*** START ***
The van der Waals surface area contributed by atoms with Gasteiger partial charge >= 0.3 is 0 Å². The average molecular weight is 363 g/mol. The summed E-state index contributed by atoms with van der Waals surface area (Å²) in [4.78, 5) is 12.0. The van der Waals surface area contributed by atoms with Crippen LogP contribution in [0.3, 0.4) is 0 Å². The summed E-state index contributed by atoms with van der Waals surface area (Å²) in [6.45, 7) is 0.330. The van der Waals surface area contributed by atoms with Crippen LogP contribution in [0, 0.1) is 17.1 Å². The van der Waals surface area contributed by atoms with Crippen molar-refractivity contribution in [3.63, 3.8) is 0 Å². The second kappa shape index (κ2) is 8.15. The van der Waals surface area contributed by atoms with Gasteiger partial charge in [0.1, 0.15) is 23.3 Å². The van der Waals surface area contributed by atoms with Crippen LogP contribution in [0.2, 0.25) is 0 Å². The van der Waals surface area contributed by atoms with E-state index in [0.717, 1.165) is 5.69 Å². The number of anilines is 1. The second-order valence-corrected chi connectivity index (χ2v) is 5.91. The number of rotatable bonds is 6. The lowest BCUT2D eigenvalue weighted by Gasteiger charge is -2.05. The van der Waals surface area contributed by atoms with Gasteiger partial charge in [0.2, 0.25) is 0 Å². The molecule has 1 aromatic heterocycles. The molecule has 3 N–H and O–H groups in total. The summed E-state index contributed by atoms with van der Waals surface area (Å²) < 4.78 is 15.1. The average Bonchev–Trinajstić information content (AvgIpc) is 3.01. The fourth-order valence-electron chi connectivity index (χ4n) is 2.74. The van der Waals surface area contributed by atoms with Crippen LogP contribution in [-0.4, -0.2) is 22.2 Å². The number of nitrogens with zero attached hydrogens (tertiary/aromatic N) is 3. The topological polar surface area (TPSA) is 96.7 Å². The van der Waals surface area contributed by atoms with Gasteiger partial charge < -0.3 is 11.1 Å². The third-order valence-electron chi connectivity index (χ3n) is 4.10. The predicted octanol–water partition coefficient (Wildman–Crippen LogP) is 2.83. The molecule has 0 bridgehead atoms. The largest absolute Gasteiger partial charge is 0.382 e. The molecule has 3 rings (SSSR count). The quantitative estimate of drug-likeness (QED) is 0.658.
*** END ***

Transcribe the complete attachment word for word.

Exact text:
The van der Waals surface area contributed by atoms with Gasteiger partial charge >= 0.3 is 0 Å². The average molecular weight is 363 g/mol. The summed E-state index contributed by atoms with van der Waals surface area (Å²) in [4.78, 5) is 12.0. The van der Waals surface area contributed by atoms with Crippen LogP contribution in [0.3, 0.4) is 0 Å². The summed E-state index contributed by atoms with van der Waals surface area (Å²) in [6.45, 7) is 0.330. The van der Waals surface area contributed by atoms with Crippen LogP contribution in [0, 0.1) is 17.1 Å². The van der Waals surface area contributed by atoms with Crippen molar-refractivity contribution in [3.63, 3.8) is 0 Å². The second kappa shape index (κ2) is 8.15. The van der Waals surface area contributed by atoms with Gasteiger partial charge in [0.1, 0.15) is 23.3 Å². The van der Waals surface area contributed by atoms with Crippen LogP contribution in [0.2, 0.25) is 0 Å². The van der Waals surface area contributed by atoms with E-state index in [0.717, 1.165) is 5.69 Å². The number of anilines is 1. The second-order valence-corrected chi connectivity index (χ2v) is 5.91. The number of rotatable bonds is 6. The lowest BCUT2D eigenvalue weighted by Gasteiger charge is -2.05. The van der Waals surface area contributed by atoms with Gasteiger partial charge in [0.2, 0.25) is 0 Å². The molecule has 1 aromatic heterocycles. The molecule has 3 N–H and O–H groups in total. The summed E-state index contributed by atoms with van der Waals surface area (Å²) < 4.78 is 15.1. The average Bonchev–Trinajstić information content (AvgIpc) is 3.01. The fourth-order valence-electron chi connectivity index (χ4n) is 2.74. The van der Waals surface area contributed by atoms with Crippen LogP contribution in [-0.4, -0.2) is 22.2 Å². The number of nitrogens with zero attached hydrogens (tertiary/aromatic N) is 3. The topological polar surface area (TPSA) is 96.7 Å². The van der Waals surface area contributed by atoms with Gasteiger partial charge < -0.3 is 11.1 Å². The third-order valence-electron chi connectivity index (χ3n) is 4.10. The predicted octanol–water partition coefficient (Wildman–Crippen LogP) is 2.83. The molecule has 0 bridgehead atoms. The largest absolute Gasteiger partial charge is 0.382 e. The molecule has 3 rings (SSSR count). The quantitative estimate of drug-likeness (QED) is 0.658.